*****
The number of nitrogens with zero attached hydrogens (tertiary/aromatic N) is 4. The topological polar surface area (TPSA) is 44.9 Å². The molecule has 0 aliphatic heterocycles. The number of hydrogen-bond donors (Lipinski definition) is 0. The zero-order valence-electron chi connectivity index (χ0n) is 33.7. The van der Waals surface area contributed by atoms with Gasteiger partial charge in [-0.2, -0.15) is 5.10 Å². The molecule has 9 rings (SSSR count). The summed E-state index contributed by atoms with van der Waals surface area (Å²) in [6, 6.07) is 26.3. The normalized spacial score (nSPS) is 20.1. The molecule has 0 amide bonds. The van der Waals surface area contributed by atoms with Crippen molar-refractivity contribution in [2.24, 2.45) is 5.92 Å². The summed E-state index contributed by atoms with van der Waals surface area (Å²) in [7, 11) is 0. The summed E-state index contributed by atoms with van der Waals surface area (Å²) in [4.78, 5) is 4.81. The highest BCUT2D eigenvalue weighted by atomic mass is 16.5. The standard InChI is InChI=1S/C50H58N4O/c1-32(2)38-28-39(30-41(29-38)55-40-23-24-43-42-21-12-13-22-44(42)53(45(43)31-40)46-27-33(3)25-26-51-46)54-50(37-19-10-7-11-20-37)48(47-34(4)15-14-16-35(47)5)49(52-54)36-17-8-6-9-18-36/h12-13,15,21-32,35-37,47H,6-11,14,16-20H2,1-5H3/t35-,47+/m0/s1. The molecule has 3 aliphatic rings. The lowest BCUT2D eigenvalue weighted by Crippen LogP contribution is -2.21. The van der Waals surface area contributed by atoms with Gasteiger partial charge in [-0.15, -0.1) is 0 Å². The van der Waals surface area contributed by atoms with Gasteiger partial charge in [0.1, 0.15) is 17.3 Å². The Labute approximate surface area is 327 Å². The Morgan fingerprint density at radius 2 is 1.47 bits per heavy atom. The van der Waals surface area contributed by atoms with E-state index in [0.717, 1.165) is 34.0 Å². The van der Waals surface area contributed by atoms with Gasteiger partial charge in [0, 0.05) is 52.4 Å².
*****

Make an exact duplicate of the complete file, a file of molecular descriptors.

The number of nitrogens with zero attached hydrogens (tertiary/aromatic N) is 4. The topological polar surface area (TPSA) is 44.9 Å². The molecule has 0 aliphatic heterocycles. The number of hydrogen-bond donors (Lipinski definition) is 0. The zero-order valence-electron chi connectivity index (χ0n) is 33.7. The van der Waals surface area contributed by atoms with Gasteiger partial charge in [-0.2, -0.15) is 5.10 Å². The molecule has 9 rings (SSSR count). The summed E-state index contributed by atoms with van der Waals surface area (Å²) in [6, 6.07) is 26.3. The normalized spacial score (nSPS) is 20.1. The molecule has 0 amide bonds. The van der Waals surface area contributed by atoms with Crippen molar-refractivity contribution in [2.24, 2.45) is 5.92 Å². The summed E-state index contributed by atoms with van der Waals surface area (Å²) in [7, 11) is 0. The summed E-state index contributed by atoms with van der Waals surface area (Å²) in [4.78, 5) is 4.81. The highest BCUT2D eigenvalue weighted by atomic mass is 16.5. The standard InChI is InChI=1S/C50H58N4O/c1-32(2)38-28-39(30-41(29-38)55-40-23-24-43-42-21-12-13-22-44(42)53(45(43)31-40)46-27-33(3)25-26-51-46)54-50(37-19-10-7-11-20-37)48(47-34(4)15-14-16-35(47)5)49(52-54)36-17-8-6-9-18-36/h12-13,15,21-32,35-37,47H,6-11,14,16-20H2,1-5H3/t35-,47+/m0/s1. The molecule has 3 aliphatic rings. The lowest BCUT2D eigenvalue weighted by Crippen LogP contribution is -2.21. The van der Waals surface area contributed by atoms with Gasteiger partial charge in [-0.15, -0.1) is 0 Å². The van der Waals surface area contributed by atoms with Gasteiger partial charge in [0.1, 0.15) is 17.3 Å². The Labute approximate surface area is 327 Å². The Morgan fingerprint density at radius 2 is 1.47 bits per heavy atom. The van der Waals surface area contributed by atoms with E-state index in [0.717, 1.165) is 34.0 Å². The van der Waals surface area contributed by atoms with Gasteiger partial charge in [0, 0.05) is 52.4 Å².